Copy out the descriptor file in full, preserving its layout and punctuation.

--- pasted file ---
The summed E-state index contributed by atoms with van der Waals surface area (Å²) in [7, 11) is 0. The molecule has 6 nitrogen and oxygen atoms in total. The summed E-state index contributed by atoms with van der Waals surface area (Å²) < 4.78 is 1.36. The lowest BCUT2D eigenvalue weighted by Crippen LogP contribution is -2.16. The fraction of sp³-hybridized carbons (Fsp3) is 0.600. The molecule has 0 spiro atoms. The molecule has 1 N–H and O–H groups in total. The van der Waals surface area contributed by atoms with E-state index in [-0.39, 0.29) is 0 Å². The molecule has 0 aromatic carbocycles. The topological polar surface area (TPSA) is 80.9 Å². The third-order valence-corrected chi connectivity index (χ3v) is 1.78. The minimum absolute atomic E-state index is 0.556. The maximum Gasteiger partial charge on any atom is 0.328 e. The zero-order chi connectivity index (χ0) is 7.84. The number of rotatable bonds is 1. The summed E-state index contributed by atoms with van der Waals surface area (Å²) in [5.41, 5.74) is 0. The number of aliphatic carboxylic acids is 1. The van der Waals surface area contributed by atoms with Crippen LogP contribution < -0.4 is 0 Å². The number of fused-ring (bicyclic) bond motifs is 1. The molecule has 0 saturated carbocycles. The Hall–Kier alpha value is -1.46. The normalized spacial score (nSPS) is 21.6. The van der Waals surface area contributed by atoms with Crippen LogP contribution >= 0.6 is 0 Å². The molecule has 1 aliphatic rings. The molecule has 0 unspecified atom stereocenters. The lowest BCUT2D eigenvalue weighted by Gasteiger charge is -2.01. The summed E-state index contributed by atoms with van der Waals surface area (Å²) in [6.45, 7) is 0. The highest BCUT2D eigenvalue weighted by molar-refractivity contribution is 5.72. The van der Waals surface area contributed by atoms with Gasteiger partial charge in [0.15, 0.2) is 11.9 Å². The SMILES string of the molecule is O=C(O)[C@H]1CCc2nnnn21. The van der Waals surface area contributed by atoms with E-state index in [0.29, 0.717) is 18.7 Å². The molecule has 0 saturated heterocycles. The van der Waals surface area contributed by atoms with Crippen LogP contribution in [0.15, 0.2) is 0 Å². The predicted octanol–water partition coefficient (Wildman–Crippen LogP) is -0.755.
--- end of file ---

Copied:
The summed E-state index contributed by atoms with van der Waals surface area (Å²) in [7, 11) is 0. The molecule has 6 nitrogen and oxygen atoms in total. The summed E-state index contributed by atoms with van der Waals surface area (Å²) < 4.78 is 1.36. The lowest BCUT2D eigenvalue weighted by Crippen LogP contribution is -2.16. The fraction of sp³-hybridized carbons (Fsp3) is 0.600. The molecule has 0 spiro atoms. The molecule has 1 N–H and O–H groups in total. The van der Waals surface area contributed by atoms with E-state index in [-0.39, 0.29) is 0 Å². The molecule has 0 aromatic carbocycles. The topological polar surface area (TPSA) is 80.9 Å². The third-order valence-corrected chi connectivity index (χ3v) is 1.78. The minimum absolute atomic E-state index is 0.556. The maximum Gasteiger partial charge on any atom is 0.328 e. The zero-order chi connectivity index (χ0) is 7.84. The number of rotatable bonds is 1. The summed E-state index contributed by atoms with van der Waals surface area (Å²) in [5.41, 5.74) is 0. The number of aliphatic carboxylic acids is 1. The van der Waals surface area contributed by atoms with Crippen LogP contribution < -0.4 is 0 Å². The number of fused-ring (bicyclic) bond motifs is 1. The molecule has 0 saturated carbocycles. The Hall–Kier alpha value is -1.46. The normalized spacial score (nSPS) is 21.6. The van der Waals surface area contributed by atoms with Crippen LogP contribution >= 0.6 is 0 Å². The molecule has 1 aliphatic rings. The molecule has 0 unspecified atom stereocenters. The lowest BCUT2D eigenvalue weighted by Gasteiger charge is -2.01. The summed E-state index contributed by atoms with van der Waals surface area (Å²) in [6.45, 7) is 0. The highest BCUT2D eigenvalue weighted by molar-refractivity contribution is 5.72. The van der Waals surface area contributed by atoms with Gasteiger partial charge in [0.15, 0.2) is 11.9 Å². The SMILES string of the molecule is O=C(O)[C@H]1CCc2nnnn21. The van der Waals surface area contributed by atoms with E-state index in [0.29, 0.717) is 18.7 Å². The molecule has 0 saturated heterocycles. The van der Waals surface area contributed by atoms with Crippen LogP contribution in [0.15, 0.2) is 0 Å². The predicted octanol–water partition coefficient (Wildman–Crippen LogP) is -0.755.